1908 Benz 75/105 HP Prinz-Heinrich Raceabout

  • Brand: Benz
  • Car Code: 110967

1908 Benz 75/105 HP Prinz-Heinrich Raceabout


Hans Nibel and Georg Diehl at Benz in Germany conceived the idea of a sports car a little before the idea for the T-head Mercer Raceabout came into the fertile mind of Finlay Robertson Porter and the Roebling family in New Jersey.

Its impetus was the Prince Heinrich Tour, a multi-day reliability trial through Germany, Hungary and Austria first staged by Hubert von Herkomer in 1907. Crown Prince Heinrich himself participated in the first Herkomer Tour in a Benz and in 1908 contributed its winning trophy (a 13.5kg silver automobile) and his name to the event.

Racing was in decline in Europe with the Gordon Bennett Cup retired by the French and the stamina and resources of automobile manufacturers were strained by the expense of building racing specials, retaining drivers and funding teams of cars, mechanicians and spares to contest only two or three events a year.

The idea of a reliability trial that demonstrated the automobile's reliability and practicality, along with a few timed events to highlight performance was attractive. Nibel and Diehl addressed its challenge with ingenuity.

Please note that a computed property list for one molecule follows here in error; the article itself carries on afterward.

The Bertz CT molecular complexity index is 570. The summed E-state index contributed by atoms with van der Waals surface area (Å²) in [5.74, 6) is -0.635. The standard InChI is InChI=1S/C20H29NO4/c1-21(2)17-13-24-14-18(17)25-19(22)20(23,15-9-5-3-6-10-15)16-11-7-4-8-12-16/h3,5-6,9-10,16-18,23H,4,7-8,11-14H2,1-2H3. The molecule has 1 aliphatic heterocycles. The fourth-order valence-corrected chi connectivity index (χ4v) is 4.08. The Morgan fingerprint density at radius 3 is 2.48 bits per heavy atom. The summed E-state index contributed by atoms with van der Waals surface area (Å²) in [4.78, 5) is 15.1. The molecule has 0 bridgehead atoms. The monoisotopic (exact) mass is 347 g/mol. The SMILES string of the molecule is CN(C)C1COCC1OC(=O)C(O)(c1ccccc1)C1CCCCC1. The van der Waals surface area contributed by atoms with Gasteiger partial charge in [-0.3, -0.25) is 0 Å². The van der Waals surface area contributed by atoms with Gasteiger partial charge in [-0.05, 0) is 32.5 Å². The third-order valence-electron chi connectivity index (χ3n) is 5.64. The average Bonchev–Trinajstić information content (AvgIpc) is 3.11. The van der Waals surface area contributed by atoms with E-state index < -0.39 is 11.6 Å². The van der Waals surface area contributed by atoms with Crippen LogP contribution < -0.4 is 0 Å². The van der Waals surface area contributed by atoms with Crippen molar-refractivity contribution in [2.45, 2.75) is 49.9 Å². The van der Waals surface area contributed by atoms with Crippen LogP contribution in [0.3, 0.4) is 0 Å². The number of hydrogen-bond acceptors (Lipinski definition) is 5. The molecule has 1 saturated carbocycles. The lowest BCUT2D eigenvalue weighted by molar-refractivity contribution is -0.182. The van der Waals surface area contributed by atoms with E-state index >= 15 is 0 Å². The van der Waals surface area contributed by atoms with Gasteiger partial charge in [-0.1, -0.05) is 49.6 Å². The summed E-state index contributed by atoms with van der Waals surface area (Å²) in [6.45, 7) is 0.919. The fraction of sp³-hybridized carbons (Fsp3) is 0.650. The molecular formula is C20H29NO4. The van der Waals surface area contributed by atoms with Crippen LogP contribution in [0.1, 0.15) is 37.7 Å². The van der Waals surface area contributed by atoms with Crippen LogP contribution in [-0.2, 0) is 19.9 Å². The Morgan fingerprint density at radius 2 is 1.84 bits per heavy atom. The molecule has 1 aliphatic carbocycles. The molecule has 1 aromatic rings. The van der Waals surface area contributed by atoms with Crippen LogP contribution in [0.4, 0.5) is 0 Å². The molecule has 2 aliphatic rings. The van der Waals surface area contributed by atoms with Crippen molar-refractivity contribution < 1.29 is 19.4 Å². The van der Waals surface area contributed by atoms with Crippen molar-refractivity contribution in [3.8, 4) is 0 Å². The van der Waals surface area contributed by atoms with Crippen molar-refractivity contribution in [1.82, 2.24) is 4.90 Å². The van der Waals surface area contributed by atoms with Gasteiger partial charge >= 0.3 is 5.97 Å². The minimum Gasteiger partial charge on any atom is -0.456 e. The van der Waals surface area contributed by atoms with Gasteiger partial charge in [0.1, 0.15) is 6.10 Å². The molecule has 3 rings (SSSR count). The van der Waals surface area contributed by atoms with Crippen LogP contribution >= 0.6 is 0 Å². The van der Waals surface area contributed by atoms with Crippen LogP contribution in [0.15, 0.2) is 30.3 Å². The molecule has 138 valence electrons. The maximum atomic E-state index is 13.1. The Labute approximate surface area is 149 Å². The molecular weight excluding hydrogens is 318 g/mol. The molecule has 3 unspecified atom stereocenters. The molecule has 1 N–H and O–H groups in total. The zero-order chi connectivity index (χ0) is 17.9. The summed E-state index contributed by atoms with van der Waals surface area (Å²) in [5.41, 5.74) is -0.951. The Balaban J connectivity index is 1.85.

Before delving into the design and history of the Prinz-Heinrich Benz another act bearing on the legend deserves mention: The Blitzen Benz and its redoubtable chauffeur Barney Oldfield.

Berna Eli "Barney" Oldfield was "The Speed King of the World" through much of the last century's first decades. A successful bicycle racer, he quickly transitioned to automobile racing. With his trademark cigar between clenched teeth, he took command of Henry Ford's "999" racer, the Winton "Bullet" and the Peerless "Green Dragon".

A showman of consummate flamboyance, he nevertheless was also a driver of skill, daring and calculated strategy. Backed by his manager Bill Pickens, Oldfield barnstormed across America drawing crowds for whom any automobile was exotic, let alone one clocked at over 100 mph, a speed that many thought would result in the expiration of the human spirit – except for a superhuman like Barney Oldfield.

In 1909 Benz created a 21.5-liter monster for record-setting. It had pushrod operated inline overhead valves and made 200 horsepower, nearly unimaginable for the times.

After a series of European record-setting performances in 1909, the Blitzen Benz came to the States where Oldfield and his backers bought it and set off to wow the public. At first they called it the "Lightning Benz". They capped it in late 1909 with new bodywork with a "bird beak" over the radiator and a tapered tail that instantly differentiated it from any competitors.

On March 16, 1910 Oldfield and the "Lightning Benz" arrived on Daytona Beach with a few competitors to challenge Fred Marriott's long-standing record of 127.7 mph in the "Rocket" Stanley steam car. Oldfield's 131.7 mph succeeded, earning Oldfield headlines across the country and even a congratulatory cable from Germany's Kaiser.